for r in "${REPL_FILES[@]}"; do
      if [[ "$r" == "$f" ]]; then
        continue 2

    printf " %s\n" "$f" >&2
    repl.load "$f"

We iterate over all the arguments, binding the current one to f. If we already find the file f in the list of watched files, we skip this iteration.

Bash solves breaking out of or continuing nested loop iterations elegantly by allowing you to specify the nesting level with break and continue. In this case continue 2 means continue to the next iteration of the outer loop.

If the file is not on our watchlist yet, we add it and print a message to stderr to alert the user to the fact this file is now watched.
Also, we load it because the user expressed their intent to work on this file.

Providing context

repl.install_prompt() {
  if [[ "$PS1" =~ repl: ]]; then

  PS1="\[repl:\$(repl.prompt_info)\] $PS1"

repl.prompt_info() {
  local IFS=,
  printf '[%s]' "${REPL_FILES[*]}"

If a REPL shell looks like any other shell, it is easy to forget about files being automatically loaded.
We can improve the user experience by showing the user the files they are currently working with in the REPL.

This is basically what repl.prompt_info does: it formats the list of files in REPL_FILES by joining the all with a comma and wrapping the result in brackets.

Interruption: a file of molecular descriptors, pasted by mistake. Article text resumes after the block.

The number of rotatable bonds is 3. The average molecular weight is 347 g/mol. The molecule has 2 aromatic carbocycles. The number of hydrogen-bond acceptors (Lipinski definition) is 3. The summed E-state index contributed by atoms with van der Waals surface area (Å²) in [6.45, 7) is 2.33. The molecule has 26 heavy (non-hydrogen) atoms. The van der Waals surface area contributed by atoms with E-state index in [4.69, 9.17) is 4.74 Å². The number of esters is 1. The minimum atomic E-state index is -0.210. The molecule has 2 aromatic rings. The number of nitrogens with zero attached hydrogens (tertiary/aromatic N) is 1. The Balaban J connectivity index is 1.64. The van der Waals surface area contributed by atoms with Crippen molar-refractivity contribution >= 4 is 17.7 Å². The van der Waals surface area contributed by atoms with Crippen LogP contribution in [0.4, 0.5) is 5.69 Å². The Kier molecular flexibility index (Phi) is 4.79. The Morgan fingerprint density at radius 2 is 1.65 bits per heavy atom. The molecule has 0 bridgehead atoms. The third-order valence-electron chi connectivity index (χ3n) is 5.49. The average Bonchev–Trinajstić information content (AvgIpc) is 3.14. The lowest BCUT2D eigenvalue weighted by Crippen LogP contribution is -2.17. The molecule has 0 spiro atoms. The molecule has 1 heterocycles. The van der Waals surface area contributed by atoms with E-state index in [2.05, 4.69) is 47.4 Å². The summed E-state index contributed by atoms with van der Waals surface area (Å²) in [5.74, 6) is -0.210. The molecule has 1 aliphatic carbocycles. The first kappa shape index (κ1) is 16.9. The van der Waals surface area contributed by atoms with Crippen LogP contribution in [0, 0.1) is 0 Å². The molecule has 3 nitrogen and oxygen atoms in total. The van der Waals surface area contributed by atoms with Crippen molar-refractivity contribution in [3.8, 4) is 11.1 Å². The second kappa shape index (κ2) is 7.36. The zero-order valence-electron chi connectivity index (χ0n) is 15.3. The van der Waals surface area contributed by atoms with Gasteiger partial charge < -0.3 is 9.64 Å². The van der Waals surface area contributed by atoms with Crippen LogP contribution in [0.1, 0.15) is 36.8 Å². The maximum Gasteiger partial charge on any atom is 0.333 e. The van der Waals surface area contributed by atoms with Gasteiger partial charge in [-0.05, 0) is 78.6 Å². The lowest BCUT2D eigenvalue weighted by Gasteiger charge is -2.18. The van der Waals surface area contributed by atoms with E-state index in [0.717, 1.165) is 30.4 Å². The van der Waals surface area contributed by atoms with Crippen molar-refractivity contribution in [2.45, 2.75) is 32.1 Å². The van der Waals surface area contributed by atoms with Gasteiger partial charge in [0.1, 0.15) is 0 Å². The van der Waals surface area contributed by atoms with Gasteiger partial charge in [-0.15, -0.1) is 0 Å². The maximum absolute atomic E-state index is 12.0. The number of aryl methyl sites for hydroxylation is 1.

The function repl.install_prompt then adds the output of repl.prompt_info to the prompt, but only if we haven't done so (assuming the user doesn't have repl: somewhere in there prompt already.

Entering a REPL

At the end of the script we can see the following:

case ${0##*/} in repl.enter;;
  -bash) repl.install;;

The ${0##*/} expands to the filename part of the path stored in $0. If is invoked as a command, $0 will hold the full path to the file. If however is loaded into an existing shell session using source, then $0 will be the string -bash.

We can use this to implement different behaviors: if loaded in an interactive shell, we just install the REPL and that's it.

If invoked as a command, we'll start a new interactive shell, with the REPL loaded and set up:

repl.enter() {
  bash --rcfile <(printf "%s\n" \
    "$(< $HOME/.bashrc)" \
    'source' \
    'repl.install' \
  ) -i

We are using Bash's command substitution to create a new, temporary init-file for Bash that consists of the user's .bashrc followed by two commands to activate the REPL.